But the genie is already out of the box, and if a full-scale bloody counter-revolution does not evolve, and Ahmadinejad continues to rule, which is very likely, Iran will become a brutal police state where freedom of expression will be severely curtailed and thousands of dissidents thrown in jail.

Technology was on the side of the protesters, until the authorities intervened to disrupt wireless communications, ban news Web sites and Facebook, block broadcasts, expel unfavorable foreign correspondents, and silence the national press. But despite the crackdown on the media, images of protesters have continued to reach the rest of the world, which is largely sympathetic to their cause.

This is a huge dilemma for the Obama administration. Should the president side with the opposition, he would risk damaging their cause, especially as Ahmadinejad will most certainly accuse the opposition of treason by allying itself with the imperialist “Great Satan.” A worsening of relations with the Iranian regime, assuming it survives this challenge, could doom the proposed dialogue between Washington and Tehran. It could also lead to a deterioration in the security situation in Iraq, where Iran has certain leverage, making it much harder for Obama to pull out American troops as planned without appearing to be abandoning his commitments to that country.

If Obama does not encourage democracy, as he promised he would in his Cairo speech early this month, he will expose himself to accusations of hypocrisy and will appear to be appeasing the theocracy in Tehran.

Late Monday night, Obama said he was “deeply troubled” by the violence in Iran. Speaking at the White House, he weighed in publicly for the first time on the massive demonstrations and associated violence taking place there.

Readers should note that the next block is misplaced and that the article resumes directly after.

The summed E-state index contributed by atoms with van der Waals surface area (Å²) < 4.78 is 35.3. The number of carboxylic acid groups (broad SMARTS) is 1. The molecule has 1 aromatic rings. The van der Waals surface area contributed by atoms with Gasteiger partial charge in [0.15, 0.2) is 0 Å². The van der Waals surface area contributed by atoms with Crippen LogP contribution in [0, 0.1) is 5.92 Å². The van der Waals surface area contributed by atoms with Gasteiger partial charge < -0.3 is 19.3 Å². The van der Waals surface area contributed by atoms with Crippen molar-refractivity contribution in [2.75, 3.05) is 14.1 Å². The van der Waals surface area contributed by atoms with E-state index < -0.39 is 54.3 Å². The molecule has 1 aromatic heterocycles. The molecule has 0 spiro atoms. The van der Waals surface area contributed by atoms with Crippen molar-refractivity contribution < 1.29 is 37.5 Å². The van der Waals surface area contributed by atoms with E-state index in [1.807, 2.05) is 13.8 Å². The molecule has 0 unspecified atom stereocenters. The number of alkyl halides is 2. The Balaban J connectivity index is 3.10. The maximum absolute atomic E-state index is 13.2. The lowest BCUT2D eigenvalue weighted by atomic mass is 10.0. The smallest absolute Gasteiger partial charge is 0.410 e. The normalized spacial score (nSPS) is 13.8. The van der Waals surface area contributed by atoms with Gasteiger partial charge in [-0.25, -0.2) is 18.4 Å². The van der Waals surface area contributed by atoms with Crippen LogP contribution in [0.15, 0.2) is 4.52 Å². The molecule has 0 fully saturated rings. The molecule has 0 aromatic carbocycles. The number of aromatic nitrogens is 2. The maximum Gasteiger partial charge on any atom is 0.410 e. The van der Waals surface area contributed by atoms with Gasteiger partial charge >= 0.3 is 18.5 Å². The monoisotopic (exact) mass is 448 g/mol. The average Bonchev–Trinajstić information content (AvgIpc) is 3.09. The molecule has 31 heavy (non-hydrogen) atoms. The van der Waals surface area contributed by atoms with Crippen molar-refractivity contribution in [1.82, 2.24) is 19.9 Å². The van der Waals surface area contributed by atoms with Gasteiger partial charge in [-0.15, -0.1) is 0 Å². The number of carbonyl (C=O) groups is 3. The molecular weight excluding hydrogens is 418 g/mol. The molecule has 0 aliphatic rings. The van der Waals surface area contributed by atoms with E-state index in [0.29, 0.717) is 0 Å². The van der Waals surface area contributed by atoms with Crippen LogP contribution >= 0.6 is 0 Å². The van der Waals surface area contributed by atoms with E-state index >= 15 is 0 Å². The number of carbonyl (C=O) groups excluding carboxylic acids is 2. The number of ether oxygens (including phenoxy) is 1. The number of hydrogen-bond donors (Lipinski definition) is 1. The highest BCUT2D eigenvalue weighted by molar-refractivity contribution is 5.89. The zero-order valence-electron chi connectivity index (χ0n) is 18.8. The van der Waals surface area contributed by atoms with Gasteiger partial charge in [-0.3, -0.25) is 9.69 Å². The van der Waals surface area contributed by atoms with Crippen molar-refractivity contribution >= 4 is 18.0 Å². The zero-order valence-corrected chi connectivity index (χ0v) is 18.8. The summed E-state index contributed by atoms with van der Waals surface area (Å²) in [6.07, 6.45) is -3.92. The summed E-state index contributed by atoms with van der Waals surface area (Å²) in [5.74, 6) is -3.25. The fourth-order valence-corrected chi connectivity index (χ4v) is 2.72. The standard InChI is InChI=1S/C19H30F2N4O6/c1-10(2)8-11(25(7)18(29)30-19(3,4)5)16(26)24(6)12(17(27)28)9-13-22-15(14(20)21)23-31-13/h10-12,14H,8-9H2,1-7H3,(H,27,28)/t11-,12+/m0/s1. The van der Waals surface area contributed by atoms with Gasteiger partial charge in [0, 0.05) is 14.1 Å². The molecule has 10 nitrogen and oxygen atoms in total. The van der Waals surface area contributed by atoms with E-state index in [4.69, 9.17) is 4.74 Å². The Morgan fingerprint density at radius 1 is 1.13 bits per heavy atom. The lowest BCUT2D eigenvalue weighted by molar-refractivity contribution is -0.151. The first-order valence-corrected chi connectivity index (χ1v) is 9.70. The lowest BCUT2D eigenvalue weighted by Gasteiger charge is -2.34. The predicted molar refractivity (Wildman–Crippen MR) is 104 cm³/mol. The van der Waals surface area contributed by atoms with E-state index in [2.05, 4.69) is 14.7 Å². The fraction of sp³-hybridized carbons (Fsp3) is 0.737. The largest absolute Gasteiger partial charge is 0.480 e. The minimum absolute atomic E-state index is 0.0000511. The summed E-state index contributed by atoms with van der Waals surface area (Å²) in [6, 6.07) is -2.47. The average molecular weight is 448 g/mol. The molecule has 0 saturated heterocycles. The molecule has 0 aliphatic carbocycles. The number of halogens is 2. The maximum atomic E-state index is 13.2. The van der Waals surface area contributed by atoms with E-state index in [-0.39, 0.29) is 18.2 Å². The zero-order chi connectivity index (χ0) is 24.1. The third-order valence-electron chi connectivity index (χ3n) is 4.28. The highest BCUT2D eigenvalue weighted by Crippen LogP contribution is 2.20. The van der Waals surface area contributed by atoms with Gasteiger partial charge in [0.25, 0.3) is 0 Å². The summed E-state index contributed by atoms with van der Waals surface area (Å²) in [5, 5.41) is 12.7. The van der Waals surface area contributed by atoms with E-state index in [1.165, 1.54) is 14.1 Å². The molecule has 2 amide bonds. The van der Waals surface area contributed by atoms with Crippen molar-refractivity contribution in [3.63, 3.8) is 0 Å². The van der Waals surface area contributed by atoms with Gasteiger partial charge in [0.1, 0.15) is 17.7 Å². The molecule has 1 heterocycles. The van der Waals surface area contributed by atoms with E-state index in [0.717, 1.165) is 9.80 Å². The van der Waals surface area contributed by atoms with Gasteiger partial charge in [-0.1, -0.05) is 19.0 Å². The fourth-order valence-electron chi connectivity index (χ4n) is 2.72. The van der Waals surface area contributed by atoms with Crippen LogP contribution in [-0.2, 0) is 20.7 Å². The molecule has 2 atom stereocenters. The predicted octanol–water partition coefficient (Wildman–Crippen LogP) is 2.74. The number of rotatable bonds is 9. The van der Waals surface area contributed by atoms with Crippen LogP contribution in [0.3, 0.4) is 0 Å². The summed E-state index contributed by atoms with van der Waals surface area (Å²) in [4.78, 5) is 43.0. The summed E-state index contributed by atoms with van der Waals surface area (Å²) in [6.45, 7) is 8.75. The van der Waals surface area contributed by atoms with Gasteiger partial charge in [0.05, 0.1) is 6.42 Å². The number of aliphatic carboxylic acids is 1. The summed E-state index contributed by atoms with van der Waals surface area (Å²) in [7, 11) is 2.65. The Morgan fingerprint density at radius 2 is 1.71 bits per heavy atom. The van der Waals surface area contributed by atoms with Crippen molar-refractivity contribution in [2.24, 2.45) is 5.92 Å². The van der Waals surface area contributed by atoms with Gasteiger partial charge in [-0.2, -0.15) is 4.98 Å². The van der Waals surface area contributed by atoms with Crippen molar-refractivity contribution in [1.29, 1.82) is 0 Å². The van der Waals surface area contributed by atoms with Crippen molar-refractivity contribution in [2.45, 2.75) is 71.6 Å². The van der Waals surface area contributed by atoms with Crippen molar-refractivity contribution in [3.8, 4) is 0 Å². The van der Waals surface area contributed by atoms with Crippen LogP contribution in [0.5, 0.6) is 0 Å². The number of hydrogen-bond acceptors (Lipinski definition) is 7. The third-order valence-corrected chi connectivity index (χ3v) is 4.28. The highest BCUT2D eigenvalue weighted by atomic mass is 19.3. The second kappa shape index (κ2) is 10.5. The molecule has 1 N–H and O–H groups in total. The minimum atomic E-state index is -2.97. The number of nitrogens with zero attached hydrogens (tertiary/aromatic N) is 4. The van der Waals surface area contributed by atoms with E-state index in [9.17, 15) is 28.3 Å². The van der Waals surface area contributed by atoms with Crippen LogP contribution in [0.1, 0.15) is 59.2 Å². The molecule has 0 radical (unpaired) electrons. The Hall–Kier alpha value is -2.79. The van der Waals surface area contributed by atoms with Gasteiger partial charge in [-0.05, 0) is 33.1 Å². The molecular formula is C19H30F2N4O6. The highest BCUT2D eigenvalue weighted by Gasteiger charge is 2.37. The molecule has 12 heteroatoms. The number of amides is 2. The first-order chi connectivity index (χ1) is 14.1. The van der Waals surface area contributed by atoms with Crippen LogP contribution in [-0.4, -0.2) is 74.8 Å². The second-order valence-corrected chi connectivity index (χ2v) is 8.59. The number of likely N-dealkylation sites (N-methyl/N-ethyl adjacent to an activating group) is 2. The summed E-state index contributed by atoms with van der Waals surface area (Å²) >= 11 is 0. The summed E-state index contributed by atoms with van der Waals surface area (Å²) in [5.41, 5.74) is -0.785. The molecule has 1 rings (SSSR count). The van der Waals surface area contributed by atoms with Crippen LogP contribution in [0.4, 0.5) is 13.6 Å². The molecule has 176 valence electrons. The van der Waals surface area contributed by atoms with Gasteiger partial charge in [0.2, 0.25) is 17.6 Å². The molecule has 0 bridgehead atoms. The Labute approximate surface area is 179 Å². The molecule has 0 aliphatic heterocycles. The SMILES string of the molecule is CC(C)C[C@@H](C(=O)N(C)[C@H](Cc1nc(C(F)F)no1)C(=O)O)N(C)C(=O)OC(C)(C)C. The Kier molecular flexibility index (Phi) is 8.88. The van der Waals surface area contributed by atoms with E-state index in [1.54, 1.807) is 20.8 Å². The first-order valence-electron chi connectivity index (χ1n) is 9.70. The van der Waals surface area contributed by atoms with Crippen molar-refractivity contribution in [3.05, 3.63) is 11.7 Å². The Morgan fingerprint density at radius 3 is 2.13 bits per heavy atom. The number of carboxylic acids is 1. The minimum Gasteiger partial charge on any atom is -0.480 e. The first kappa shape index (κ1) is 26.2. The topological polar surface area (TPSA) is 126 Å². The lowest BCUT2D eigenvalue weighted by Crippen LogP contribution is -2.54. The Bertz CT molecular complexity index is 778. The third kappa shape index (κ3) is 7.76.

“Obviously all of us have been watching the news from Iran,” he said. “And I want to start off by being very clear that it is up to Iranians to make decisions about who Iran’s leaders will be; that we respect Iranian sovereignty and want to avoid the United States being the issue inside of Iran, which sometimes the United States can be a handy political football—or discussions with the United States.

“Having said all that, I am deeply troubled by the violence that I’ve been seeing on television.”

This was Obama’s balancing act: Take note of what’s happening, say it is up to the Iranians to take decisions that concern them, without taking sides, but express concern over the violence. It was a statement with implications. Some will see his position as wise, some as a sellout to the cause of freedom and reform. But things could dramatically change for Obama, depending on how events unfold.

Salameh Nematt is the international editor of The Daily Beast. He is the former Washington bureau chief for the international Arab daily Al Hayat, where he reported on U.S. foreign policy, the war in Iraq, and the U.S. drive for democratization in the broader Middle East. He has also written extensively on regional and global energy issues and their political implications.